Patricio Pron is the author of six books of stories, among which are Trayéndolo todo de regreso a casa (2021), La vida interior de las plantas de interior (2013) and Lo que está y no se usa nos fulminará (2018), as well as seven novels, including El comienzo de la primavera (2008, winner of the Jaén Novel Prize and distinguished by the José Manuel Lara Foundation as one of the five best works published in Spain that year), No derrames tus lágrimas por nadie que viva en estas calles (2016) and Mañana tendremos otros nombres (2019); also the essay El libro tachado: Prácticas de la negación y del silencio en la crisis de la literatura (2014). His work has been awarded on numerous occasions (among others, with the 2004 Juan Rulfo Prize for Relato), regularly anthologized and translated into Norwegian, French, Italian, English, Dutch, German, Portuguese and Chinese. In 2010, the English magazine Granta chose him as one of the twenty-two best young writers in Spanish of the moment. More recently, he received the 2016 Cálamo Extraordinario Prize for the set of his work and the 2019 Alfaguara Novel Prize. Photo by Lisbeth Salas.
Curator, writer and researcher specialized in art and new media. Doctor in Information and Knowledge Society from the Open University of Catalonia (UOC). Collaborating professor at the UOC, as well as in curatorial courses and postgraduate courses at ESDi and NODE Center for Curatorial Studies. His work explores the different aspects of the interaction between art, technology and society, as well as the relationships between digital art and the art market. He is the author of the book on contemporary and digital art collecting You Can Be A Wealthy / Cash-Strapped Art Collector In The Digital Age (Printer Fault Press, 2020).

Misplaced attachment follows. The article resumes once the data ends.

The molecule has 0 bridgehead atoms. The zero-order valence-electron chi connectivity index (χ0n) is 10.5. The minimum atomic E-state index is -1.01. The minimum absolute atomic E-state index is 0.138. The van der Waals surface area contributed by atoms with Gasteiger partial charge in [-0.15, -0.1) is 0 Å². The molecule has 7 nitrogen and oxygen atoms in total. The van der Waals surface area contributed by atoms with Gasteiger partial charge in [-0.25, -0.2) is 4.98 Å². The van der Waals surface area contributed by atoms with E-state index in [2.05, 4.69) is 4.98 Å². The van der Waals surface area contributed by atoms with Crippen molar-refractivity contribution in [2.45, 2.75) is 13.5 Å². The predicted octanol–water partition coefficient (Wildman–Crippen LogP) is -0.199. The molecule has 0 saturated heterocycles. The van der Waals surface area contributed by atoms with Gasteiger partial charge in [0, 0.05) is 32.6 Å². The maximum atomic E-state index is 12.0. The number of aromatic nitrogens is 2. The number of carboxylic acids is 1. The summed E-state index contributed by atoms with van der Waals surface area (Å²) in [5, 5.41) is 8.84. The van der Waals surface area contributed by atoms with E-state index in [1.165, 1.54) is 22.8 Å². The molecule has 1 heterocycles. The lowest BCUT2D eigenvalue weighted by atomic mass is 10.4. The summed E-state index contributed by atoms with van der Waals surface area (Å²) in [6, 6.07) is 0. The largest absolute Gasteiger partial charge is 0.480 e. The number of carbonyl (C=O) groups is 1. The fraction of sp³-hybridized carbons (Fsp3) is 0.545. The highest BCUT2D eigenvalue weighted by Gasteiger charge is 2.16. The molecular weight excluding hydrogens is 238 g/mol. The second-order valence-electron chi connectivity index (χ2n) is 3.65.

Sky Goodden is the founding Publisher and Editor of Momus, and co-producer and co-host of Momus: The Podcast, one of The New York Times top art podcasts of 2020. She has published in multiple catalogues and art books, as well as in Frieze, Art in America, Modern Painters, Canadian Art, C Magazine, The National Post, and Art21. She currently hosts the Momus Emerging Critics Residencies in collaboration with Concordia University (Montreal), OCAD University (Toronto), and the School of the Art Institute of Chicago.
Tamara Díaz Bringas
She is a Cuban independent researcher and curator. She was general curator of the X Central American Biennial, San José y Limón, Costa Rica, 2016. Between 1999 and 2009 she served as adjunct curator and editorial coordinator at TEOR / éTica, San José. She has collaborated with publications such as the Art Journal, Artefacto, Tercer Texto, ArteContexto, Atlántica, Art Nexus, and Bomb Magazine. TEOR / éTica recently published a selection of her essays in the book titled Crítica Nearby, the first volume of the series Local Writings: Critical Positions from Central America, the Caribbean and their Diasporas.
Co-founder and editorial adviser
He has worked as a gallerist, art fair director, art critic and curator since 1994. He co-founded The Brooklyn Rail in 1999; between 2008 and 2016 he wrote art criticism for the Village Voice. Presently, serves as the Chief Critic for Artland and writes regularly for The Art Newspaper. Is the author of several books; his most recent, “Social Forms: A Short History of Political Art”, was published by David Zwirner Books in 2018.
Juan José Santos Mateo
Founder and chief editor
Art critic, researcher and independent curator. He is a contributor of Momus, Berlin Art Link, or ArtNexus, and on the Spanish newspaper El País. He has been contributing-editor of Momus and editor-in-chief of "Arte al Límite". He's the author of “Juicio al postjuicio. ¿Para qué sirve la crítica de arte hoy?” (2018), and “Curaduría de Latinoamérica”, vol. I and II (2018, 2020).